Used Pick-Up Buying Guide: Nissan Navara 2005-2016

The Nissan Navara arrived into a burgeoning pick-up marketplace in 2005 and sold well right up until it was replaced with an all-new model in 2016. 

With good road manners to back its clear good looks, useful carrying and towing capacity, the Navara was a big success for Nissan, its wide remit of appealing to business as well as retail customers seeing it offered with a wide range of trims.  

Initially offered in S, SE and Outlaw trims, Nissan would change the offering to include its Visia, Tekna and Acenta trims from 2010 as well as offering Platinum and Sport X into the model mix, too. None are lacking in kit, the entry models obvious from their relative lack of exterior chrome and details like roofbars. Like all of its lifestyle-orientated competitors the Nissan Navara was available in a sizeable number of special edition models too.

Body styles were limited to two choices - Double Cab or King Cab - with the former being a genuine five-seat proposition. The King Cab also has some passenger space behind the front seats, but not so much you’d want to spend much time in them.

There are all manner of roll top, shutters and hard-top options available to cover the loadspace, though many limit the Navara’s usefulness

Unsurprisingly the Double Cab dominated UK sales, though if you’re after maximum load capacity the King Cab’s lengthier pick-up bed (1861mm over 1511mm) is the more useful proposition. There are all manner of roll top, shutters and hard-top options available to cover the loadspace, though many limit the Navara’s usefulness. With a braked trailer the Navara will tow as much as 2.6 tonnes as well as carry 1054-1250kg in the back, depending on the model. 


Nissan’s initial engine choice with the Navara was limited to a single 2.5-litre four-cylinder turbodiesel. It produces a not insignificant 171PS and 403Nm of torque and it might be fitted with balancer shafts for refinement, but it’s not the smoothest engine out there. Power was increased in 2010 to 190PS, torque to 450Nm - from 2000rpm - the Navara also benefitting from electronic stability control and other improvements to its passive safety specification.

The revisions in 2010 also brought a Renault-derived 3.0-litre V6 turbodiesel into the model mix, it develops 231PS and 550Nm of torque (from 1750rpm), the V6 dCi coming with a standard automatic transmission.

In 2012 Nissan added a lower power Visia spec model with a 144PS version of the 2.5-litre four-cylinder unit for business users with an eye on running costs. Its torque output remained at 450Nm, the economy gains marginal on both fuel consumption and emissions, Nissan quoting an official combined consumption figure of 34.5mpg. The higher power 2.5 dCi claims 33.2mpg while the V6 boasts 29.7mpg, but you’ll do very well to get anything like that in real-world driving. 

As standard the four-cylinder dCi came with a six-speed manual transmission, though was optionally available with a five-speed automatic. The six-speed manual is among the slicker operating manual transmissions in this class, slotting across its gate with a lightness and ease that belies the Navara’s tough hauling and carrying capacity.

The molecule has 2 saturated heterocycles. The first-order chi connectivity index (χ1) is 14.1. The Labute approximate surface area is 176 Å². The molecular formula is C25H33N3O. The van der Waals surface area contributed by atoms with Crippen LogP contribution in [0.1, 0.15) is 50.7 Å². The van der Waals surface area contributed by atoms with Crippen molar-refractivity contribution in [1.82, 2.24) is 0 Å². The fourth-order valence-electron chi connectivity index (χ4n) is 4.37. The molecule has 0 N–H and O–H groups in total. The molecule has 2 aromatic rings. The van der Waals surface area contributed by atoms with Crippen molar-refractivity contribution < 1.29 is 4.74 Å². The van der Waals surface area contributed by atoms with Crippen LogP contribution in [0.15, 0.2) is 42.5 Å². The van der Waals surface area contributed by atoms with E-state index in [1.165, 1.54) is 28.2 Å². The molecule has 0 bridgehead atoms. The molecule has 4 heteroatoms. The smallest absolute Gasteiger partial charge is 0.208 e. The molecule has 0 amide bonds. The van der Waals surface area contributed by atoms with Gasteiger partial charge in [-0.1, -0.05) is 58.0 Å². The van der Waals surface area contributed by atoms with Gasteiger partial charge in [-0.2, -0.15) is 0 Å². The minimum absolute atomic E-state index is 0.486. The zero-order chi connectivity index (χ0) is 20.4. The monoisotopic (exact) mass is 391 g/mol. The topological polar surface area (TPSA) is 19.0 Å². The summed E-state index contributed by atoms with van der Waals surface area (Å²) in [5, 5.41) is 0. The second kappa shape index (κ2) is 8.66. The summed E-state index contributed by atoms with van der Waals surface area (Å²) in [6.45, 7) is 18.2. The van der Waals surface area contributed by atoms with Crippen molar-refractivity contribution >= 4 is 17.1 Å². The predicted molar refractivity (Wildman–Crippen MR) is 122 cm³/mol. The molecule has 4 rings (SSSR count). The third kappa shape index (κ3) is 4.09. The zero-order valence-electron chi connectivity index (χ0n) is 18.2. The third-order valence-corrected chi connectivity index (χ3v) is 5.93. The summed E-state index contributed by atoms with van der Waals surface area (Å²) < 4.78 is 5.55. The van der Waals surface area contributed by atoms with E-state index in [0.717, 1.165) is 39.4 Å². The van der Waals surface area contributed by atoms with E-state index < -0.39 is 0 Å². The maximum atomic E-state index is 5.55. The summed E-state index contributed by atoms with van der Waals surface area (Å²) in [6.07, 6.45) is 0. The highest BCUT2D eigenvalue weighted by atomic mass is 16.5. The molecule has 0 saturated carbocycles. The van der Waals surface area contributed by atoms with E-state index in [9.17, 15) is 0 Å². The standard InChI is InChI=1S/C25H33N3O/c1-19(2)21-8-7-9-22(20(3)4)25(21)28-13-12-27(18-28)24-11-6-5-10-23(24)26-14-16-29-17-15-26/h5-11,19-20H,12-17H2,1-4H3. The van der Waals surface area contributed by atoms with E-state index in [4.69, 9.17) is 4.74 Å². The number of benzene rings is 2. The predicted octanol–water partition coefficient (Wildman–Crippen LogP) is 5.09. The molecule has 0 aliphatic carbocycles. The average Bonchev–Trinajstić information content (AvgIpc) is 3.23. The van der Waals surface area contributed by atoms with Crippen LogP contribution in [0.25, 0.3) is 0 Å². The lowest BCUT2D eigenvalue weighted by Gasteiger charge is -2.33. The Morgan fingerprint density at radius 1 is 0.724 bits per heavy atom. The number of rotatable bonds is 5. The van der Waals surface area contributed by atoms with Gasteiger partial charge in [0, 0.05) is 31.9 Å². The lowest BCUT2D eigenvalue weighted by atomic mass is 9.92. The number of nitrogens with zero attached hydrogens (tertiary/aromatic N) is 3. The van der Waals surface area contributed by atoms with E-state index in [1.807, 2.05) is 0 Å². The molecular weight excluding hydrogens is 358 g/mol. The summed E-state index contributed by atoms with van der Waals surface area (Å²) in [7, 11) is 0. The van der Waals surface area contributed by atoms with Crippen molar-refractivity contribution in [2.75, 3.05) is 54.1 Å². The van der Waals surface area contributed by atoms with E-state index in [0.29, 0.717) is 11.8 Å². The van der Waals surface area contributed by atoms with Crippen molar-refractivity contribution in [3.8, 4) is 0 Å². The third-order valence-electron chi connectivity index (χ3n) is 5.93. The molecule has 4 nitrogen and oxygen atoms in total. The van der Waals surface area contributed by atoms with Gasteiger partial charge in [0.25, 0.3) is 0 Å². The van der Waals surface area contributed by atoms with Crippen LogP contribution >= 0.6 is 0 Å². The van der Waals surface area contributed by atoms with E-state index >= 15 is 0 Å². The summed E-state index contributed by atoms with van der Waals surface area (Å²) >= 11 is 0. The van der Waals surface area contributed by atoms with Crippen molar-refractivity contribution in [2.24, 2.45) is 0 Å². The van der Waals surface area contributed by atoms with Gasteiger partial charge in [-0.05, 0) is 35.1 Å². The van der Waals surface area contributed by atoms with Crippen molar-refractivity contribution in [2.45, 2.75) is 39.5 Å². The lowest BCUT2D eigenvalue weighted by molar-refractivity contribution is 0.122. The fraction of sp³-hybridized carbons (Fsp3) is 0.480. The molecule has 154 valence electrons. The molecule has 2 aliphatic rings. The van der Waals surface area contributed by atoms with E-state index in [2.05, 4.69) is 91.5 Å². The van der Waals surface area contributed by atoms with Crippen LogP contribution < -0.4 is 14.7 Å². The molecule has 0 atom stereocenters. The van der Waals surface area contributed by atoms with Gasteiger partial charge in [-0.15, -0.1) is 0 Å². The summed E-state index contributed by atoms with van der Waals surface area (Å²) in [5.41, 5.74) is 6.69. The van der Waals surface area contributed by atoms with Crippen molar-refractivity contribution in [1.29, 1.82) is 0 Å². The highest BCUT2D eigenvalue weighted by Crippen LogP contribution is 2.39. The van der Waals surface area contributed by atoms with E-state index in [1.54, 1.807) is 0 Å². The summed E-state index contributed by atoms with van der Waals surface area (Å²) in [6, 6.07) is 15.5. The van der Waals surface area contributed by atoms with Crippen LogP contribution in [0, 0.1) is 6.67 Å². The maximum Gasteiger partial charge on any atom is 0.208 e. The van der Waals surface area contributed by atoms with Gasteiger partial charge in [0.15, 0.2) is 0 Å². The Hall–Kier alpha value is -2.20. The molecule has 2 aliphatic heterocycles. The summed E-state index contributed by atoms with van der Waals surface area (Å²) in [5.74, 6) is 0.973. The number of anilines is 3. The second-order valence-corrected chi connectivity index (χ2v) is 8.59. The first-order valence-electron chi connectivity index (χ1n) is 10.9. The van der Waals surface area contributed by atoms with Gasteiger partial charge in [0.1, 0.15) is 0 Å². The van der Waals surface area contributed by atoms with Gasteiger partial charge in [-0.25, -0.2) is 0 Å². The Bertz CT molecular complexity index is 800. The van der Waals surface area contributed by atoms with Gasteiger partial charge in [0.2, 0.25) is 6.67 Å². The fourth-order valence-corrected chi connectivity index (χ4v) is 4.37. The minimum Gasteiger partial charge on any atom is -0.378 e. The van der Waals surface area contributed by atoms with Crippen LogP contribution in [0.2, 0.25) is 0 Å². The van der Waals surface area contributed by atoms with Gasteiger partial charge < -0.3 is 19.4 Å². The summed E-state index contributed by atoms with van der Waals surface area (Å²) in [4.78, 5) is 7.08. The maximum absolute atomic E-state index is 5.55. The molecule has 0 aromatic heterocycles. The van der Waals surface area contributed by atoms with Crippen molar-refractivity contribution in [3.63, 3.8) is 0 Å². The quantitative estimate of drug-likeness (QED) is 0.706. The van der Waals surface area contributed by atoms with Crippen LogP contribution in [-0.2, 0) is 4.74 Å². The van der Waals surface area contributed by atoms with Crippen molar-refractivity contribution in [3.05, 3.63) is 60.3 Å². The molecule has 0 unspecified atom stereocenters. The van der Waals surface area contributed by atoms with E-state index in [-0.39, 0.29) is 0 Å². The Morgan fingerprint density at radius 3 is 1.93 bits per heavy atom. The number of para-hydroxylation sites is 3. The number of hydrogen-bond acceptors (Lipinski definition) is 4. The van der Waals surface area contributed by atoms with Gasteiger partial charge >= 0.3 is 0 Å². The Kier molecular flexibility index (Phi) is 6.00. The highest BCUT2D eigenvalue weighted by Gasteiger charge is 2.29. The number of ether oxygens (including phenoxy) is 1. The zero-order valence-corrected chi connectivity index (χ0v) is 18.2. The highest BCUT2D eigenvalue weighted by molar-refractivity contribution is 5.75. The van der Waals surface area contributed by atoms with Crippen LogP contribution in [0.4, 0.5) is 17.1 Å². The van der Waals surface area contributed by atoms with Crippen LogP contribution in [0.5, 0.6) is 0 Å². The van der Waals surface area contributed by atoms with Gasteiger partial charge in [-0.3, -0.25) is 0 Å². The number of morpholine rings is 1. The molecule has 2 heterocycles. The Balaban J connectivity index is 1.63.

All Navaras come with Nissan’s All-Mode electronic four-wheel drive. Drive choices include 4x4 high and low range models as well as a two-wheel drive choice. Off-road it’s unlikely you’ll ever find it lacking in ability, though if it’ll be spending most of its time in the muck then it’ll get further if you fit some proper off-road tyres.       

Nissan Navara (10)


In 2017 Nissan admitted that there was a chassis rust issue with the Navara D40 - built between 2005 to 2008. The issue concerns corrosion on the chassis and can result in the vehicle's underpinnings cracking and eventually breaking the vehicle in two if left untreated. A national inspection scheme was launched to reassure customers; however, if buying a D40, we'd recommend having a chassis inspection. 

Timing chains are another known issue, which can stretch and break, which can be disastrous. If it breaks it will mean an expensive engine rebuild, or an all-new (or now reconditioned) engine, which is expensive. There are fixes, with one of the most well-known being Billcar Ltd, a specialist 4x4 engine repair and service centre which offers a duplex timing chain modification that solves the problem. They recommend as a minimum the original chain should be replaced by a duplex one at 60,000 miles. Other problems associated with the 2.5-litre dCi centre around the solenoid valves in the turbo and the high pressure fuel rail. A clutch kit for a Navara will cost around £250-£300 and around the same to have it fitted, while new brake pads for the front will cost around £100-£120, and rears about £90.

It's always prudent to ask if there have been any upgrades to the timing chain

With the engine problems in mind a full service history is essential, and it's always prudent to ask if there have been any upgrades to the timing chain, and who did the work.

Servicing should be 12,000 miles (or annually) with every second service a more comprehensive one. Shop around, but look to pay around £150 for a small service and double that for the larger one. Some recommend service intervals of 6000 miles.

It’s well worth asking when the last time the transfer box and diff oils were changed, and if they’ve not been done then have it done. Another area of concern is halfshafts and bearings, they’re a known weak area. If the halfshafts do go, it an inevitability, then you’re looking at about £200 a side to repair. The fuel rail pressure valve can fail, if it does so it’ll be in the region of £1000 to repair, as the inlet manifold requires removing for the repair to be done correctly.